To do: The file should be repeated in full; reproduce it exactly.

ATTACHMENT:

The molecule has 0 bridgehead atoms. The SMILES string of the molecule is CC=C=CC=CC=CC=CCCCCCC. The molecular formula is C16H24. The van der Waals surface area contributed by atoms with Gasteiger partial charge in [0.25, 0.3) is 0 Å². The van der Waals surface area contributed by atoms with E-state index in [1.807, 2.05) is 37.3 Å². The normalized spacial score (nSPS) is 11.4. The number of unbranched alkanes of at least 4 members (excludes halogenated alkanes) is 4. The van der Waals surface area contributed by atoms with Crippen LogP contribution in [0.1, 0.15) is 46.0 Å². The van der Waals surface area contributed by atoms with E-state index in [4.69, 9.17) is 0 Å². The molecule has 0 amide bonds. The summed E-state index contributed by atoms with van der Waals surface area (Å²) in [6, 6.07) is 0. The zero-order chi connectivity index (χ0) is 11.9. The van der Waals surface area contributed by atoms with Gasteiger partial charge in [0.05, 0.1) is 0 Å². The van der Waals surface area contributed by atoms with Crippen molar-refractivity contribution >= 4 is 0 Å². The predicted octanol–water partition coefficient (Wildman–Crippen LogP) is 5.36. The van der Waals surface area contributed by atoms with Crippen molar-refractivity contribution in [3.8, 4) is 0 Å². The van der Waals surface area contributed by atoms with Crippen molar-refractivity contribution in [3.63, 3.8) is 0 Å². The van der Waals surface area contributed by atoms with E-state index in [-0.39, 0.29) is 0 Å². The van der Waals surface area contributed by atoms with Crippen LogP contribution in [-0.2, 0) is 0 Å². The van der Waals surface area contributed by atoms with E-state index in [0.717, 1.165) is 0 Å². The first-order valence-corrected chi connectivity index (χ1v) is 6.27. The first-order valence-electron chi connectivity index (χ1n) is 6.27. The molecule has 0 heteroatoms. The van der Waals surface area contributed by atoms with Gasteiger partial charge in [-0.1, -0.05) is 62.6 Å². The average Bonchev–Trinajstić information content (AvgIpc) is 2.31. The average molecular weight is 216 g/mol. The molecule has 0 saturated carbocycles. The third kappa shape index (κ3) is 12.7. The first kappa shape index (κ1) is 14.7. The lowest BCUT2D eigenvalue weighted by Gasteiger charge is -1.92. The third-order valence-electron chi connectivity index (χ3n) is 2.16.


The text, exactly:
The molecule has 0 bridgehead atoms. The SMILES string of the molecule is CC=C=CC=CC=CC=CCCCCCC. The molecular formula is C16H24. The van der Waals surface area contributed by atoms with Gasteiger partial charge in [0.25, 0.3) is 0 Å². The van der Waals surface area contributed by atoms with E-state index in [1.807, 2.05) is 37.3 Å². The normalized spacial score (nSPS) is 11.4. The number of unbranched alkanes of at least 4 members (excludes halogenated alkanes) is 4. The van der Waals surface area contributed by atoms with Crippen LogP contribution in [0.1, 0.15) is 46.0 Å². The van der Waals surface area contributed by atoms with E-state index in [4.69, 9.17) is 0 Å². The molecule has 0 amide bonds. The summed E-state index contributed by atoms with van der Waals surface area (Å²) in [6, 6.07) is 0. The zero-order chi connectivity index (χ0) is 11.9. The van der Waals surface area contributed by atoms with Gasteiger partial charge in [0.05, 0.1) is 0 Å². The van der Waals surface area contributed by atoms with Crippen molar-refractivity contribution >= 4 is 0 Å². The predicted octanol–water partition coefficient (Wildman–Crippen LogP) is 5.36. The van der Waals surface area contributed by atoms with Crippen molar-refractivity contribution in [3.8, 4) is 0 Å². The van der Waals surface area contributed by atoms with Crippen molar-refractivity contribution in [3.63, 3.8) is 0 Å². The van der Waals surface area contributed by atoms with E-state index in [-0.39, 0.29) is 0 Å². The van der Waals surface area contributed by atoms with Crippen LogP contribution in [-0.2, 0) is 0 Å². The van der Waals surface area contributed by atoms with E-state index in [0.717, 1.165) is 0 Å². The first-order valence-corrected chi connectivity index (χ1v) is 6.27. The first-order valence-electron chi connectivity index (χ1n) is 6.27. The molecule has 0 heteroatoms. The van der Waals surface area contributed by atoms with Gasteiger partial charge in [-0.1, -0.05) is 62.6 Å². The average Bonchev–Trinajstić information content (AvgIpc) is 2.31. The average molecular weight is 216 g/mol. The molecule has 0 saturated carbocycles. The third kappa shape index (κ3) is 12.7. The first kappa shape index (κ1) is 14.7. The lowest BCUT2D eigenvalue weighted by Gasteiger charge is -1.92. The third-order valence-electron chi connectivity index (χ3n) is 2.16.